Fast food giant KFC’s latest toy promotion has sent customers into a frenzy. Despite drawing criticism, its latest move is illustrative of its ongoing success in the Chinese market.
KFC launched the promotion last week, to celebrate the 35th anniversary of the opening of its first outlet in mainland China, partnering with Pop Mart, a Chinese toy maker known for its mystery boxes. When purchasing a set meal, customers have a chance to win limited edition versions of Dimoo dolls.
The promotion has been criticised
While the promotion’s success is undoubtedly positive for KFC, it has drawn criticism from the China Consumers Association (CCA), which stated that the company “used limited-edition blind box sales to induce and condone consumers’ irrational and excessive purchase of meal sets, which goes against public order, good customs and the spirit of the law”.
Criticism from the state backed association follows the backdrop of growing concerns about food security during the pandemic. In response, in 2020, the Chinese government launched a major campaign against food waste, which was spearheaded by President Xi Jinping.
The CCA also reported that the enticing deal led one customer to spend CNY10,494 ($1,649) on more than 100 meals in one go to collect the toys. There were also reports of customers throwing away meals, a clear violation against the campaign against food waste.
KFC has continued to succeed in the Chinese market
According to GlobalData, Yum China’s KFC is the leading brand in the quick service restaurant (QSR) channel, with value sales of CNY49.2bn ($7.1bn) in 2020, accounting for a 13.5% share of the country’s QSR market. The company has gradually expanded its restaurant footprint and, in FY2020, the KFC brand had 7,166 units in over 1,500 cities in China.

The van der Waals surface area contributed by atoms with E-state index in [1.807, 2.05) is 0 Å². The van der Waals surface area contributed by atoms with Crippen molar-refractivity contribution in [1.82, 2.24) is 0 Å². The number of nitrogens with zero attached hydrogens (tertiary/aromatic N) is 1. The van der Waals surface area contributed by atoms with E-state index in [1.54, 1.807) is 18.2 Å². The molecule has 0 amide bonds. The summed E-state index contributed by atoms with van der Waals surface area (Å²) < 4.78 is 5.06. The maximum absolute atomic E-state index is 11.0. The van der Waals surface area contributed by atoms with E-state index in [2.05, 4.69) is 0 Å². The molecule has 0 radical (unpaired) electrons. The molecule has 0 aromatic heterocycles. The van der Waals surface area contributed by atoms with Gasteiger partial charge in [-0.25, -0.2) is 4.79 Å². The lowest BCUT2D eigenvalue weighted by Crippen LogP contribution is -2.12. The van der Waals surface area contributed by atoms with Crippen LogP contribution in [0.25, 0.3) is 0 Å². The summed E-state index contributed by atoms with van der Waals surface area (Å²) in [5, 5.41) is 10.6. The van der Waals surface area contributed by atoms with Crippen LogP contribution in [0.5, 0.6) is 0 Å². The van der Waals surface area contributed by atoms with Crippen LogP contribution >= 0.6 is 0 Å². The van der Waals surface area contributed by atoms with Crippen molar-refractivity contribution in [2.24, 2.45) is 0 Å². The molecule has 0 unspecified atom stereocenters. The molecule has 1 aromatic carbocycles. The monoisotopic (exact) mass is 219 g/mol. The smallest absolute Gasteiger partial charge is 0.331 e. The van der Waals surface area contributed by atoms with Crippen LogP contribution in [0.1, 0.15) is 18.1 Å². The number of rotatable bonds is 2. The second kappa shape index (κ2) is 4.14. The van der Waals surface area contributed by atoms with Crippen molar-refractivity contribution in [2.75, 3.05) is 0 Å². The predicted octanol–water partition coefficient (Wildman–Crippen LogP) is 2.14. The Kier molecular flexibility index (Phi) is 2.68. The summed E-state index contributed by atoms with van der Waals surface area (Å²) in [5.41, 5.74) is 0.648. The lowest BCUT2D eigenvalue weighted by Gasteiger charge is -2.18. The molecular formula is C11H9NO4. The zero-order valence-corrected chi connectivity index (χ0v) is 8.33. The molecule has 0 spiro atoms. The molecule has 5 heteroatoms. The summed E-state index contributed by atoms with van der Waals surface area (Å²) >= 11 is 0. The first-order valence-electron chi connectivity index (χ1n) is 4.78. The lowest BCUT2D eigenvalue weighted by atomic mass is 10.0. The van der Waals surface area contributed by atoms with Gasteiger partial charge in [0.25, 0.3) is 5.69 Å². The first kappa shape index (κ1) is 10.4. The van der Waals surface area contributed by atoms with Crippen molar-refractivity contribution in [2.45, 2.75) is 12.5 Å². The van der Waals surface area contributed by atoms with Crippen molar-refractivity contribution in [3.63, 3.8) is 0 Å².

China is by far the largest foodservice industry in the Asia-Pacific region, owing to its huge population and bourgeoning middle class, which has driven demand for foodservices and made it an attractive destination for global brands. The market is expected to be equally lucrative moving forward. According to GlobalData, in 2025, the Chinese foodservice industry is forecast to have a value of $572.3bn, an increase of 59% since 2020.
In order to drive growth in the country, Yum China has undertaken various strategic initiatives. In March 2021, the company announced the establishment of a Southwest supply chain support Centre in the Chongzhou district, Chengdu. The centre aims to enhance company’s supply chain capabilities and cold chain logistics service in Southwest China.
In December 2020, the company added two centralised shared service (CSS) centres at Suzhou and Wuxi in China. The new CSS centres support the company’s operations in Eastern China and strengthen its crisis management capabilities. These investment are indicative of the potential the company sees in the Chinese market.